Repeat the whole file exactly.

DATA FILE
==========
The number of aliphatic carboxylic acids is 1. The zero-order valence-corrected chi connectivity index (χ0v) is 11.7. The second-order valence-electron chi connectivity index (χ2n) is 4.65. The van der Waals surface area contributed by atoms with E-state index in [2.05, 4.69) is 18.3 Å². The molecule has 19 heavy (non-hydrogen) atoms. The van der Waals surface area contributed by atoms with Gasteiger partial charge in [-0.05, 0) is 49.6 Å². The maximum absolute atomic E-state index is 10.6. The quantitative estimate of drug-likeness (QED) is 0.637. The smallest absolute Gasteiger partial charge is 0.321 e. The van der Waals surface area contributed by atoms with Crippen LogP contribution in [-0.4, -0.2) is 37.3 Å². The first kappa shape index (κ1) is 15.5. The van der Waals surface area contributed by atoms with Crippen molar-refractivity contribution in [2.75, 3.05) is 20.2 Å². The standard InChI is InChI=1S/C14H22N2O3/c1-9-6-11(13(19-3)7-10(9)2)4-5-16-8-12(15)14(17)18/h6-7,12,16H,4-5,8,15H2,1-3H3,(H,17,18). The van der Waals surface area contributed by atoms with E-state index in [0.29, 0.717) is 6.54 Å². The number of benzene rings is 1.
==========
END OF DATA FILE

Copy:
The number of aliphatic carboxylic acids is 1. The zero-order valence-corrected chi connectivity index (χ0v) is 11.7. The second-order valence-electron chi connectivity index (χ2n) is 4.65. The van der Waals surface area contributed by atoms with E-state index in [2.05, 4.69) is 18.3 Å². The molecule has 19 heavy (non-hydrogen) atoms. The van der Waals surface area contributed by atoms with Gasteiger partial charge in [-0.05, 0) is 49.6 Å². The maximum absolute atomic E-state index is 10.6. The quantitative estimate of drug-likeness (QED) is 0.637. The smallest absolute Gasteiger partial charge is 0.321 e. The van der Waals surface area contributed by atoms with Crippen LogP contribution in [-0.4, -0.2) is 37.3 Å². The first kappa shape index (κ1) is 15.5. The van der Waals surface area contributed by atoms with Crippen molar-refractivity contribution in [2.75, 3.05) is 20.2 Å². The standard InChI is InChI=1S/C14H22N2O3/c1-9-6-11(13(19-3)7-10(9)2)4-5-16-8-12(15)14(17)18/h6-7,12,16H,4-5,8,15H2,1-3H3,(H,17,18). The van der Waals surface area contributed by atoms with E-state index in [0.29, 0.717) is 6.54 Å². The number of benzene rings is 1.